I agree with the other guys, if it's not working out tell her what your expectations are or ask her what her therapy style is and what she hopes to accomplish with it. If you're uncomfortable with that type of confrontation (as I certainly would have been early on in my therapy) then maybe a different therapist is needed. I talked to two different therapists before I found one that I could really talk to. The first one sat in a chair all the way across the room and mumbled, seemed totally indifferent and aloof. I paid him $100 and never saw him again. The next guy had never worked with a male survivor and seemed more lost than I was. The third guy had dealt with adult male survivors and in the second session suggested that I read Mike Lew's book, "Victims No Longer". He loaned me one of his copies and I thought that it was written for me. I'd never believed that anyone else had gone through what I had and did the things that I did.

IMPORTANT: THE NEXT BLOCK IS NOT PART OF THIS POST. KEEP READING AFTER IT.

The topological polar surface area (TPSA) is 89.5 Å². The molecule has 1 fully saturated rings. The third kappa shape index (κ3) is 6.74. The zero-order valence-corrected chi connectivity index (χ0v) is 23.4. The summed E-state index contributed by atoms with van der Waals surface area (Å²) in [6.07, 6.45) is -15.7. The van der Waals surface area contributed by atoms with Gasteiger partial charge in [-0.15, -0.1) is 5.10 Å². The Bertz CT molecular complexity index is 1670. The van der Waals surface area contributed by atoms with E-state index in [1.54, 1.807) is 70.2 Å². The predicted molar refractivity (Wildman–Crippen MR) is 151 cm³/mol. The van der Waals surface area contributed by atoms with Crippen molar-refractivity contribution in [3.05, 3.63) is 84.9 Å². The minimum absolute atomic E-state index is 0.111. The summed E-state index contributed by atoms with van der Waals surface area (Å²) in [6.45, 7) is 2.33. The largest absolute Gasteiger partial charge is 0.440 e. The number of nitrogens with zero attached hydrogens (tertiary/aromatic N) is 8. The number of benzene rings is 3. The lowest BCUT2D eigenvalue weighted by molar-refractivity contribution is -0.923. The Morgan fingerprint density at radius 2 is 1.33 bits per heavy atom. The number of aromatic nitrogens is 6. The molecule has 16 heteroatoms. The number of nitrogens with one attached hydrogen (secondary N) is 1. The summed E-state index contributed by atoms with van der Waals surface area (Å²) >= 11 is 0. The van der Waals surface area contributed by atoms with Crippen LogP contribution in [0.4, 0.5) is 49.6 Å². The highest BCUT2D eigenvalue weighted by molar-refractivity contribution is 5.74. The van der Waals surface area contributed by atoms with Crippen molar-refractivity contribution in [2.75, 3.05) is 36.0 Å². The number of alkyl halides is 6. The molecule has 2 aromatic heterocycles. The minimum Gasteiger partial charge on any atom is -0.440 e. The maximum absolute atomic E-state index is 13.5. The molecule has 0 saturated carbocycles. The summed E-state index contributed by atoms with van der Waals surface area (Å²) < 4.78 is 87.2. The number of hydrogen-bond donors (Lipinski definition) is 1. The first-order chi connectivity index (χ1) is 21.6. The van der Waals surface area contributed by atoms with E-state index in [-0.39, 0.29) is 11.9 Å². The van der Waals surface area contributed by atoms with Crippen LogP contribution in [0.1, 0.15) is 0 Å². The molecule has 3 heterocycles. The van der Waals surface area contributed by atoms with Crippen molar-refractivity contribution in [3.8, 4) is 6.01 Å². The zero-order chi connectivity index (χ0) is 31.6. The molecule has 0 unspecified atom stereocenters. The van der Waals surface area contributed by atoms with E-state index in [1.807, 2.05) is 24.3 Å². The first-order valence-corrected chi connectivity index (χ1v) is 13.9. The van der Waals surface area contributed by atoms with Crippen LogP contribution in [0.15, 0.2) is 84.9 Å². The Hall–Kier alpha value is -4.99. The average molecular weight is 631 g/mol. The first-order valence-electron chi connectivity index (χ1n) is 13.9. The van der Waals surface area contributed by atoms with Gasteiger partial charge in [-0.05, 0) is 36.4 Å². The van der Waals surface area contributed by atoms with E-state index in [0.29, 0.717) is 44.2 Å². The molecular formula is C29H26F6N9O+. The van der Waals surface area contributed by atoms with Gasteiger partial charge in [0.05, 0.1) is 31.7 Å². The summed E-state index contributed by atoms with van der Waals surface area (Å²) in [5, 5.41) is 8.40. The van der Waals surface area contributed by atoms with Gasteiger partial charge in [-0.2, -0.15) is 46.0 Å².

I'd always felt that I couldn't talk to a female therapist about all the crap that went on in my life so I chose only male therapists. I've since talked to a few women therapists at the rape crisis center that I volunteer at and I'm in a frame of mind now that I'll talk to just about anyone who cares to talk about it. You might call up a local rape crisis intervention center in your area to see if they have any therapists that they could recommend who deal with male survivors of childhood SA.
Lloydy and I must have twin therapists. My therapist seldom says anything but he does ask me questions that require me to delve deeper into my thought processes each time. He only talks about lighter topics when I'm heading out the door. I understand more about myself now and it's a lot easier to deal with the day to day BS without going off the deep end and doing something that I would certainly regret in the next instant.
Just to reinterate, trust is the big issue, I had to be able to trust the person I was talking to before I could really open up. Sometimes I just feel that I can't trust someone and I go with that feeling. I hope this helps you out.
Take good care of yourself,
I want to stay as close to the edge as I can without going over. Out on the edge you see all kinds of things you can't see from the center.
Kurt Vonnegut (1922-2007)